Speaking on behalf of Alain and Gerard Wertheimer and the entire operation, racing manager Pierre-Yves Bureau said: "A huge part of the story of the Wertheimer stables remains tied with that of Alec Head, whose role ran from that of trainer to adviser and who not only contributed a large number of victories but also made a major and permanent contribution to the broodmare band. We all share the pain of the Head family."

In addition to both his glittering training career and raising two more monumental figures in French racing in Freddy and Criquette, Head was a keystone of French breeding through his purchase of Haras du Quesnay near Deauville in Normandy.

Vincent Rimaud has run the stud and stallion station for two decades and recalled Head being demanding but always fair on his long stays when visiting from his retirement home in the Bahamas.

"My sadness comes from the fact that he has died without me seeing him since before Covid," Rimaud said. "Every time he came to Le Quesnay he would roam around the entire farm. With all of us that worked here it was always 'Monsieur and Madame', never boss.

"He knew so much about horses and there weren't too many days when I didn't learn something by his side. He was always looking for something new."

Rimaud recalled: "He would arrive in the mornings and say, 'Vincent, I've had an idea'. I'd raise my eyes to the heavens and think, 'What's he up to now?'. But that was him. He was always trying things out.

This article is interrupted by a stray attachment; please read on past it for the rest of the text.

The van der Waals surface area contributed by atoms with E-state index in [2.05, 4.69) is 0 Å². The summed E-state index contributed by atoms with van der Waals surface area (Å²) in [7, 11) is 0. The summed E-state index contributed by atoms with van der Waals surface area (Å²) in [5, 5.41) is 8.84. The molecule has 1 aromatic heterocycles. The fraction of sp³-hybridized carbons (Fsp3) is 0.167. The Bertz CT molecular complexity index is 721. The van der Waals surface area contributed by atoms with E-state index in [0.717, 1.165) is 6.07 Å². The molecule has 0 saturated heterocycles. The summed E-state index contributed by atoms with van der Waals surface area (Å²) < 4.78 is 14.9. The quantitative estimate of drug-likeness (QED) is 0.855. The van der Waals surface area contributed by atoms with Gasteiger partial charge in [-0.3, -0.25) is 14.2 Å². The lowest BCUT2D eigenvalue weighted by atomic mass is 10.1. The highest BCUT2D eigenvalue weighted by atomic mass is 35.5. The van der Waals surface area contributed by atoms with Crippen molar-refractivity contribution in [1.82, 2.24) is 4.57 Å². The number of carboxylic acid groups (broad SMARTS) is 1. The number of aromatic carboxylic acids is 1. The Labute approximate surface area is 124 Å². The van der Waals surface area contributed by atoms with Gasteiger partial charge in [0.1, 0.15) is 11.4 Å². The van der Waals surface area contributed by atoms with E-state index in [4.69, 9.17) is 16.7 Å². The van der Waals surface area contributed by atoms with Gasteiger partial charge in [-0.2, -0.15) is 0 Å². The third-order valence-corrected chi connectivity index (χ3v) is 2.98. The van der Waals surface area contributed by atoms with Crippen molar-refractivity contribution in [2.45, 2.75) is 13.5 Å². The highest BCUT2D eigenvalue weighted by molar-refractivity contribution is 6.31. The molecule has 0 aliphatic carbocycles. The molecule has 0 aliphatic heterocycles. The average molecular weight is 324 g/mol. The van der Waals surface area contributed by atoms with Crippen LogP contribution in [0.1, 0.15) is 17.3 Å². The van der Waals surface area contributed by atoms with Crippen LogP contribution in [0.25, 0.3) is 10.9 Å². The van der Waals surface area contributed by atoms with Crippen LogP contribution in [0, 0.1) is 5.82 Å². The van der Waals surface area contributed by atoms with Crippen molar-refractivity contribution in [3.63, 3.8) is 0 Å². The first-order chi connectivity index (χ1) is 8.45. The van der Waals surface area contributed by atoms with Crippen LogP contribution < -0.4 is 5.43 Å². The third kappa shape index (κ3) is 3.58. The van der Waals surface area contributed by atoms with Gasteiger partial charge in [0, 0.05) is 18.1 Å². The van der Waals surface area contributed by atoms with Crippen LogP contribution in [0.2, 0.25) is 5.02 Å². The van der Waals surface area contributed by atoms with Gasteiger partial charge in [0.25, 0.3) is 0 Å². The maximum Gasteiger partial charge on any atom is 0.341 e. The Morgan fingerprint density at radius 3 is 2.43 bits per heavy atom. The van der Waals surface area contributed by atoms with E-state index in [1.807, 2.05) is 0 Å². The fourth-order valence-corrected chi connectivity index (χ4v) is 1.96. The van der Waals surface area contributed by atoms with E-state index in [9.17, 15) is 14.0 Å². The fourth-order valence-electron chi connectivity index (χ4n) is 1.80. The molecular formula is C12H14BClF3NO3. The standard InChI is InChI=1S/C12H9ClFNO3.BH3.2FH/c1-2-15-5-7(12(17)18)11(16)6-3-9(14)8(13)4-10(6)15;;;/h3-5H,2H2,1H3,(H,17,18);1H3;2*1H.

"He was ahead of his time in so many ways and when he brought a stallion to Le Quesnay, he always had in mind what would work with our mares. Just look at the stallions we've had here and you'll realise what an eye for horses he had.

"He knew every mare on the farm by name and he would caress them. His feeling for horses was extraordinary."

A lifetime of friendship with Sir Peter O'Sullevan

A trustee of the Sir Peter O'Sullevan Charitable Trust, former Ladbrokes director of PR Mike Dillon recalls the great friendship between Sir Peter and Alec Head.

They were great mates over a lot of years and it was a very enduring friendship between Peter and Alec and also Vincent O'Brien. The two relationships worked in tandem and I think when Alec and Vincent retired their holiday homes in the Bahamas were quite close. It was a tripartite friendship.

Peter put forward a very compelling case for Alec and the Head family as recipients of his award for all they had done for French and British racing.

His great sadness was that he wasn't well enough to go to the lunch. Alec was very emotional at the Dorchester when he received the award and after the event I organised a car to take him – along with Criquette and Freddy – round to the Peter's flat in Chelsea, and they celebrated there.

They were great confidants and I remember all the drama surrounding Treve ahead of her second Arc, when she'd been beaten and had supposedly been working badly. Alec rang Peter one day and told him she's done a piece of work and that he should be sure to avail himself of the 20-1. Of course she went on to win. Peter called me and I thought 'that's a leap of faith.' But their friendship was so entrenched.

It was very ironic that Peter died about half an hour before Freddy won the Sussex Stakes with Solow in 2015. I got the phone call just after the presentation and I asked Freddy to pass on the news to his mum and dad before jumping in the car to drive back to Chelsea.

There was a real bond between them.